Have you ever taken your child to the doctor with knee pain or ankle pain and been told, “Oh, it’s just growing pains?” You may have felt like you were just getting brushed off, but it actually is a common source of pain in the growing skeleton.
The two most common locations are pain in the front of the knee on the shin bone, and over the heel in the back. These disorders have fancy names that are grouped into a medical term “apophysitis”, which refers to strain at the attachment site of a tendon to an open growth plate.
In the knee, the specific diagnosis is called Osgood Slaughter’s disease. This refers to an apophysitis at the attachment of the Patellar tendon to the Tibia (shin). What causes the problem is that as the long bones grow longer, it puts more strain on the tendons as they stretch to stay up. The weak link is the tendon attachment on the bone. A layperson’s way to think of this is the long bones outgrow the tendons. Once growth reaches maturity, the pain is gone and the problem is solved.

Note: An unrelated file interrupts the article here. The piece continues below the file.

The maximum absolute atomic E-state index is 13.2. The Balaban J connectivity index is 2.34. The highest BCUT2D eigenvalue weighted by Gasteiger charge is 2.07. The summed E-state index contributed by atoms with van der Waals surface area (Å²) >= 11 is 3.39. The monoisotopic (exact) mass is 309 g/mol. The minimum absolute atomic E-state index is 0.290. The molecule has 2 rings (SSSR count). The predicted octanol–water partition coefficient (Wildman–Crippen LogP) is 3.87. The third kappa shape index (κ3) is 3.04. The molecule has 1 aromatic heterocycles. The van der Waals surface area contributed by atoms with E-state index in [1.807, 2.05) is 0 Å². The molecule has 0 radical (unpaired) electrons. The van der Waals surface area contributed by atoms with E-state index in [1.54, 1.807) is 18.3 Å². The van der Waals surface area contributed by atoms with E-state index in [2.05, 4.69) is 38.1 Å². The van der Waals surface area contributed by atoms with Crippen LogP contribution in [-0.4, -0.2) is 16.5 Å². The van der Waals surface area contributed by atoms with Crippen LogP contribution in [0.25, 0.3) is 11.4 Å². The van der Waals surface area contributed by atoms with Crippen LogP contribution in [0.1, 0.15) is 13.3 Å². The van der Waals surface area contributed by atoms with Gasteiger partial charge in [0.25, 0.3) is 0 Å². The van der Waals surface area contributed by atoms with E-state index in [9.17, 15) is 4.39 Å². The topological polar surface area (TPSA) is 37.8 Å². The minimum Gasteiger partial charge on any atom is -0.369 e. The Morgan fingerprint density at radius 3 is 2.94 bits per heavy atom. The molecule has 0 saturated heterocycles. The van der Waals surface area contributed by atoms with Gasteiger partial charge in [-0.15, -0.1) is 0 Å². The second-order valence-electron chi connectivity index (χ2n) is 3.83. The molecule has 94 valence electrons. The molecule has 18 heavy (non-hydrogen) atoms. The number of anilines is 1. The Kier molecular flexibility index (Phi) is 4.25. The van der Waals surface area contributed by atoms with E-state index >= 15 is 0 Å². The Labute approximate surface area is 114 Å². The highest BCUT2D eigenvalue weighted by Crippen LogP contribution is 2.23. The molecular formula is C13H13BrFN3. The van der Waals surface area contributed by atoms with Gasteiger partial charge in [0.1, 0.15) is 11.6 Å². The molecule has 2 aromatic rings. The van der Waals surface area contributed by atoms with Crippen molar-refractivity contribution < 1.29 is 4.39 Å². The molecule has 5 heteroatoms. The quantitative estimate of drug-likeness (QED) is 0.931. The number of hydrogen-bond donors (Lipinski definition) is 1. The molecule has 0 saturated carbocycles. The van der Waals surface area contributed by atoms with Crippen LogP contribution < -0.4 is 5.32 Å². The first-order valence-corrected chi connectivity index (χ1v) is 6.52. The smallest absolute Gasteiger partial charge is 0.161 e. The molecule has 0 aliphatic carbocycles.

In the ankle, this is called Sever’s disease and occurs where the Achilles tendon attaches to the heel bone (calcaneus). Again, the long bones grow too fast and it puts a strain on the attachment of the Achilles, on the heel bone. These kids will complain of possible heel or ankle pain and often times walk on their toes to get relief.
Treatment for both disorders is stretching, stretching, stretching, and anti-inflammatory medication. It rarely has any long-term consequences.
By: Dr. Patrick Boyett